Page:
Datasette table diagram, now with a DOT graph (via) Thomas Ballinger shared a huge improvement to my Observable notebook for rendering a diagram of a collection of Datasette tables. He showed how to use the DOT language to render a full schema digram with arrows joining together the different tables. I’ve applied his changes to my notebook. # 8th May 2020, 3:23 am

html-to-svg (via) ‪This is absolutely ingenious: 50 lines of JavaScript which uses Puppeteer to get headless Chrome to grab a PDF screenshot of a page, then shells out to Inkscape to convert the PDF to SVG. Wraps the whole thing up in a Docker container and ships it to Cloud Run as a web service you can call by passing it a URL. # 7th May 2020, 6:01 am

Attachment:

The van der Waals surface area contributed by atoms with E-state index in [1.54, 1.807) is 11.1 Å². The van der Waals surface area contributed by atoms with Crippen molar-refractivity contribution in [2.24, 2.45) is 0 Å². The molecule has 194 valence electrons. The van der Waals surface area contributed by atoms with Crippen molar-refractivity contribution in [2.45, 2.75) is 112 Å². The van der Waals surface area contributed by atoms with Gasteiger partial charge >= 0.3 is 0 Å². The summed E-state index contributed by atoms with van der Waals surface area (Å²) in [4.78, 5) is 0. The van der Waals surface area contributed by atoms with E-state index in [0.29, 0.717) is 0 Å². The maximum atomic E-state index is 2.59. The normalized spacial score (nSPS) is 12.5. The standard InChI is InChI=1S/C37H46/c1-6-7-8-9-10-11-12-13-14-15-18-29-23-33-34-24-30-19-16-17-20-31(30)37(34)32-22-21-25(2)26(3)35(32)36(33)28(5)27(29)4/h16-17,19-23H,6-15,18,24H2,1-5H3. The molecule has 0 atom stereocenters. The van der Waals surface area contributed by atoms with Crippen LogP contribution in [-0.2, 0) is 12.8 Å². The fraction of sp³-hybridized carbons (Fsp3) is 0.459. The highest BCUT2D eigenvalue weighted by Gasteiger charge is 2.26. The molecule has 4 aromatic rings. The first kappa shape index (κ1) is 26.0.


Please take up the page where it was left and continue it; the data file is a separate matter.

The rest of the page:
A hands-on introduction to static code analysis. Useful tutorial on using the Python standard library tokenize and ast modules to find specific patterns in Python source code, using the visitor pattern. # 5th May 2020, 12:15 am

How to get Rich with Python (a terminal rendering library). Will McGugan introduces Rich, his new Python library for rendering content on the terminal. This is a very cool piece of software—out of the box it supports coloured text, emoji, tables, rendering Markdown, syntax highlighting code, rendering Python tracebacks, progress bars and more. “pip install rich” and then “python -m rich” to render a “test card” demo demonstrating the features of the library. # 4th May 2020, 11:27 pm

How to install and upgrade Datasette using pipx (via) I’ve been using pipx to run Datasette for a while now—it’s a neat Python packaging tool which installs a Python CLI command with all of its dependencies in its own isolated virtual environment. Today, thanks to Twitter, I figured out how to install and upgrade plugins in the same environment—so I added a section to the Datasette installation documentation about it. # 4th May 2020, 7:23 pm